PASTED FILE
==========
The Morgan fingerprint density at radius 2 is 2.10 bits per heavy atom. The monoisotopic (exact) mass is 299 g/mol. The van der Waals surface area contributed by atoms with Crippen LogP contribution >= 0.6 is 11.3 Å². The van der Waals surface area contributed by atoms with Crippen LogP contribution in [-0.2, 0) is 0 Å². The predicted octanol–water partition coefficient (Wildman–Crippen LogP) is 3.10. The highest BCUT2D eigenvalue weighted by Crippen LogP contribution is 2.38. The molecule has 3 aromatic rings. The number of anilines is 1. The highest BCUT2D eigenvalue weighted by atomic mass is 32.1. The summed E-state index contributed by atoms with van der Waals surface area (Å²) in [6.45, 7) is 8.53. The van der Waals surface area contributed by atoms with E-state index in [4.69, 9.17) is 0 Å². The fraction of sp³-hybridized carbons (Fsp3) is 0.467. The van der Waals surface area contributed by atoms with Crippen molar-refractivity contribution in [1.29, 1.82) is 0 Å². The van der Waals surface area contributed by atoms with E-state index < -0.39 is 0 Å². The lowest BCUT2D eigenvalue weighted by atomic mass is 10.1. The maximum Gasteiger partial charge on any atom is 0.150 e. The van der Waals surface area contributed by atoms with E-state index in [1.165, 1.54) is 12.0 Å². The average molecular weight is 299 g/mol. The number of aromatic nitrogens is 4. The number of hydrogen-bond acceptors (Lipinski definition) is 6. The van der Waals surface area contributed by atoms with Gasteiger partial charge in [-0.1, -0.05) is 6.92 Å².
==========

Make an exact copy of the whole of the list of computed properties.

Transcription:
The Morgan fingerprint density at radius 2 is 2.10 bits per heavy atom. The monoisotopic (exact) mass is 299 g/mol. The van der Waals surface area contributed by atoms with Crippen LogP contribution >= 0.6 is 11.3 Å². The van der Waals surface area contributed by atoms with Crippen LogP contribution in [-0.2, 0) is 0 Å². The predicted octanol–water partition coefficient (Wildman–Crippen LogP) is 3.10. The highest BCUT2D eigenvalue weighted by Crippen LogP contribution is 2.38. The molecule has 3 aromatic rings. The number of anilines is 1. The highest BCUT2D eigenvalue weighted by atomic mass is 32.1. The summed E-state index contributed by atoms with van der Waals surface area (Å²) in [6.45, 7) is 8.53. The van der Waals surface area contributed by atoms with E-state index in [4.69, 9.17) is 0 Å². The fraction of sp³-hybridized carbons (Fsp3) is 0.467. The van der Waals surface area contributed by atoms with Crippen molar-refractivity contribution in [1.29, 1.82) is 0 Å². The van der Waals surface area contributed by atoms with E-state index < -0.39 is 0 Å². The lowest BCUT2D eigenvalue weighted by atomic mass is 10.1. The maximum Gasteiger partial charge on any atom is 0.150 e. The van der Waals surface area contributed by atoms with E-state index in [1.165, 1.54) is 12.0 Å². The average molecular weight is 299 g/mol. The number of aromatic nitrogens is 4. The number of hydrogen-bond acceptors (Lipinski definition) is 6. The van der Waals surface area contributed by atoms with Gasteiger partial charge in [-0.1, -0.05) is 6.92 Å².